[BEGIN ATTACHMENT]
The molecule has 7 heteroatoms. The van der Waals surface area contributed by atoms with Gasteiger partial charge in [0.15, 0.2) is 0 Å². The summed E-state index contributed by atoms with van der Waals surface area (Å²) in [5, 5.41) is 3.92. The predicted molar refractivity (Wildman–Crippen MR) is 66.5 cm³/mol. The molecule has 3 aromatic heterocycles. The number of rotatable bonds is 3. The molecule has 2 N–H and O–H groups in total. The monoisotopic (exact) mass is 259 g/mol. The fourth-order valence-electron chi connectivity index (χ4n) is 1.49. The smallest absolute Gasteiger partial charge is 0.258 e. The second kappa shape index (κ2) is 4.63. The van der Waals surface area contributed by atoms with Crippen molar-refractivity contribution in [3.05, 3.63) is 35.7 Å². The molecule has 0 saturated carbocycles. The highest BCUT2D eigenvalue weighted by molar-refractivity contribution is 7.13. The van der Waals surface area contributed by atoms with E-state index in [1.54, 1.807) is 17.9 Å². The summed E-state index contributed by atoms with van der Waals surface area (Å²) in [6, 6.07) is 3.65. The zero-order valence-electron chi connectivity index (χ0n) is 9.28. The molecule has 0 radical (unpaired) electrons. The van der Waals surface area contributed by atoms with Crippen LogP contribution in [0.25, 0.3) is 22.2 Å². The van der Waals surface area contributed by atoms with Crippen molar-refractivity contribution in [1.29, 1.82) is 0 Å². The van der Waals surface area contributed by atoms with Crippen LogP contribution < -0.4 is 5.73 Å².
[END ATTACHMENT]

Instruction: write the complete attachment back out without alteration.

The molecule has 7 heteroatoms. The van der Waals surface area contributed by atoms with Gasteiger partial charge in [0.15, 0.2) is 0 Å². The summed E-state index contributed by atoms with van der Waals surface area (Å²) in [5, 5.41) is 3.92. The predicted molar refractivity (Wildman–Crippen MR) is 66.5 cm³/mol. The molecule has 3 aromatic heterocycles. The number of rotatable bonds is 3. The molecule has 2 N–H and O–H groups in total. The monoisotopic (exact) mass is 259 g/mol. The fourth-order valence-electron chi connectivity index (χ4n) is 1.49. The smallest absolute Gasteiger partial charge is 0.258 e. The second kappa shape index (κ2) is 4.63. The van der Waals surface area contributed by atoms with Crippen molar-refractivity contribution in [3.05, 3.63) is 35.7 Å². The molecule has 0 saturated carbocycles. The highest BCUT2D eigenvalue weighted by molar-refractivity contribution is 7.13. The van der Waals surface area contributed by atoms with E-state index in [1.54, 1.807) is 17.9 Å². The summed E-state index contributed by atoms with van der Waals surface area (Å²) in [6, 6.07) is 3.65. The zero-order valence-electron chi connectivity index (χ0n) is 9.28. The molecule has 0 radical (unpaired) electrons. The van der Waals surface area contributed by atoms with Crippen LogP contribution in [0.25, 0.3) is 22.2 Å². The van der Waals surface area contributed by atoms with Crippen molar-refractivity contribution in [1.29, 1.82) is 0 Å². The van der Waals surface area contributed by atoms with Crippen LogP contribution < -0.4 is 5.73 Å².